Hindsight is often the best lens to evaluate good travels. What do you remember vividly, fondly or, occasionally, a place you don’t need to revisit?
Just a year ago we flew to Incheon, South Korea, an intermediate stop on our journey to Southeast Asia. (As we see the pictures of North Korea’s Kim Jung Il’s funeral, we think back to our gray, icy cold day in South Korea, just a few miles from the demilitarized zone. Our trip would soon take us to Vietnam and Cambodia including a cruise on the Mekong from Tonle Sap Lake near Angkor Wat to a river port not far from Saigon.
Coming of age in the 60s, in the midst of the Vietnam conflict, I could not imagine every visiting Hanoi. (And thoroughly enjoying the experience.) From our base at the classic Hotel Metropole with its French-Vietnamese style, we explored this vibrant city. Built around a series of lakes and the Red River, we filled our camera’s memory cards with hundreds of photos. We think back fondly to our cooking class at the Hanoi Cooking School (including a great market visit and a great lunch.) We enjoyed our visit to the old city where each street is named after a particular craft or trade – we would gladly return for more. Our guide took us to Ho Chi Minh’s Mausoleum where we were instructed not to talk or put our hands in our pocket as we visited the embalmed hero (the years in the refrigerator have not been kind to him).
As much as we liked the city, we were not prepared for the heavy-hand of the communist government. Patriotic posters filled the streets. In some places community loudspeakers broadcast party propaganda twice daily. While the people were often very kind, one should avoid any provocation of the unsmiling police.
Long high on our wish lists, we enjoyed the opportunity to board a ‘luxury junk’ (quite a pleasant experience) for a 24-hour cruise through the UNESCO World Heritage Site of Halong Bay. Unfortunately our weather was cold and the skies gray — not the best time for Kodachrome style postcard photos. Still it’s a must see in this part of the world.
We really enjoyed our visit to the massive temple complex of Angkor Wat. For me, the visit was enhanced by a private guide that took us to the temple complexes before dawn to watch the sun rise on the various monuments. Though pretty crowded with visitors, Angkor Wat really captured our imagination. I’d like to see it again. We also enjoyed the surrounding city of Siem Reap. Generally modern and clean, Siem Reap surprised us. While here, we suggest a stay (or at least a good meal) at the Hotel de la Paix. Overall our visit to Siem Reap and all of Cambodia was enhanced by the charm of the Cambodian people. We felt very welcome. Furthermore, Cambodia offers exceptional value for our travel dollar. There aren’t many more places where we can say that these days.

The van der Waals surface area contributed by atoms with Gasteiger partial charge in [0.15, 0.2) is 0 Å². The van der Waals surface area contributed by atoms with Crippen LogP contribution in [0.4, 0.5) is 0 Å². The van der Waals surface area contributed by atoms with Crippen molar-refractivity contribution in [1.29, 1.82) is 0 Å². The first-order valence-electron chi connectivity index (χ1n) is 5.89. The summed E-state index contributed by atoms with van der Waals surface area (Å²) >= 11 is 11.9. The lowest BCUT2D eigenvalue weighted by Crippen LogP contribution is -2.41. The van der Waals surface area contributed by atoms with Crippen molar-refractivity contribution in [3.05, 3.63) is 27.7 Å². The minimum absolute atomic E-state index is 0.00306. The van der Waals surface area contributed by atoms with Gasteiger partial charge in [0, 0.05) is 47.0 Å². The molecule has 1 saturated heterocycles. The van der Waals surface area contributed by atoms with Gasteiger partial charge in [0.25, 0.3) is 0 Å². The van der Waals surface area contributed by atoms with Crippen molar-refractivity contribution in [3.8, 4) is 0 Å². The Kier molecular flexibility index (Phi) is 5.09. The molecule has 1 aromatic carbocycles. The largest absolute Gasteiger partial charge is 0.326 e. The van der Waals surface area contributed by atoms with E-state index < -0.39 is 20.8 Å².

I was intrigued by the young boys and girls. Well-groomed and polite, these attractive young people would approach us and practice their English. Some were probably hoping for a little donation but many were just anxious to meet foreign visitors and practice their language. In spite of the many visitors that come to Cambodia, generally hospitable Cambodia remains pleasantly unspoiled.
When many visitors think of Cambodia’s capital, they cannot separate the city from the genocide committed by Pol Pot and the Khmer Rouge. During our visit we went to see the site of the Killing Fields as well as the notorious prison in the city’s center. Just as visiting World War II concentration camps gives travelers an important and jarring perspective on life and inhumanity, these visits in Cambodia make one question how such tragedies can happen. How can we become so evil? On the positive side, the magnificent Royal Palace complex will stun you with its architectural beauty.
A final note: except for Hanoi, we suggest a visit between December and March. “Steamy Hot” just barely describes heat and humidity that pervades this region for the remainder of the year. With its more northerly location, Hanoi is more like Hong Kong with wonderful spring and fall seasons.